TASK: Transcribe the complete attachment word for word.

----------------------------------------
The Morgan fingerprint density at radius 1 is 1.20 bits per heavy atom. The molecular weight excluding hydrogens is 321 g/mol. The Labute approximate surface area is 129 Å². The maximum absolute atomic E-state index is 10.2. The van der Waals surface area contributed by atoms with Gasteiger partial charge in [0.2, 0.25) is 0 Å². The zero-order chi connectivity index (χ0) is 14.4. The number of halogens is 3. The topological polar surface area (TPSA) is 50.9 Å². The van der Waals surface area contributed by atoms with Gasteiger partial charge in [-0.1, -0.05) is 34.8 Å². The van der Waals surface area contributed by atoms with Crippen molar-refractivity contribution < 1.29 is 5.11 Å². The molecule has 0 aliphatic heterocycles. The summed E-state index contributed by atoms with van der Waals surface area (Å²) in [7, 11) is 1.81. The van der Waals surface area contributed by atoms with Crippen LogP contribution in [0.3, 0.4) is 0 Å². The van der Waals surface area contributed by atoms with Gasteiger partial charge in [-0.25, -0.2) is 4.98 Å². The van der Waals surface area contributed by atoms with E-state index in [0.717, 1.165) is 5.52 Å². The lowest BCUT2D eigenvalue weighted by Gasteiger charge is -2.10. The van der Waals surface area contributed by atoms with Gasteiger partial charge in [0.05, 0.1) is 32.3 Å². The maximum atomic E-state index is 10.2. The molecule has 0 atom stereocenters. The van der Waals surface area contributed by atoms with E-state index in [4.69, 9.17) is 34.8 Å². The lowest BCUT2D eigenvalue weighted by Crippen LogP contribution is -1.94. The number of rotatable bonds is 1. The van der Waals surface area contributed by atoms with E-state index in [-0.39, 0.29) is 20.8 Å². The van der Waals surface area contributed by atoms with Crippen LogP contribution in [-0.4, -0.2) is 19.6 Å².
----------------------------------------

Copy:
The Morgan fingerprint density at radius 1 is 1.20 bits per heavy atom. The molecular weight excluding hydrogens is 321 g/mol. The Labute approximate surface area is 129 Å². The maximum absolute atomic E-state index is 10.2. The van der Waals surface area contributed by atoms with Gasteiger partial charge in [0.2, 0.25) is 0 Å². The zero-order chi connectivity index (χ0) is 14.4. The number of halogens is 3. The topological polar surface area (TPSA) is 50.9 Å². The van der Waals surface area contributed by atoms with Gasteiger partial charge in [-0.1, -0.05) is 34.8 Å². The van der Waals surface area contributed by atoms with Crippen molar-refractivity contribution < 1.29 is 5.11 Å². The molecule has 0 aliphatic heterocycles. The summed E-state index contributed by atoms with van der Waals surface area (Å²) in [7, 11) is 1.81. The van der Waals surface area contributed by atoms with Crippen LogP contribution in [0.3, 0.4) is 0 Å². The van der Waals surface area contributed by atoms with Gasteiger partial charge in [-0.25, -0.2) is 4.98 Å². The van der Waals surface area contributed by atoms with E-state index in [0.717, 1.165) is 5.52 Å². The lowest BCUT2D eigenvalue weighted by Gasteiger charge is -2.10. The van der Waals surface area contributed by atoms with Gasteiger partial charge in [0.05, 0.1) is 32.3 Å². The maximum atomic E-state index is 10.2. The molecule has 0 atom stereocenters. The van der Waals surface area contributed by atoms with E-state index in [4.69, 9.17) is 34.8 Å². The lowest BCUT2D eigenvalue weighted by Crippen LogP contribution is -1.94. The number of rotatable bonds is 1. The van der Waals surface area contributed by atoms with E-state index in [-0.39, 0.29) is 20.8 Å². The van der Waals surface area contributed by atoms with Crippen LogP contribution in [-0.4, -0.2) is 19.6 Å².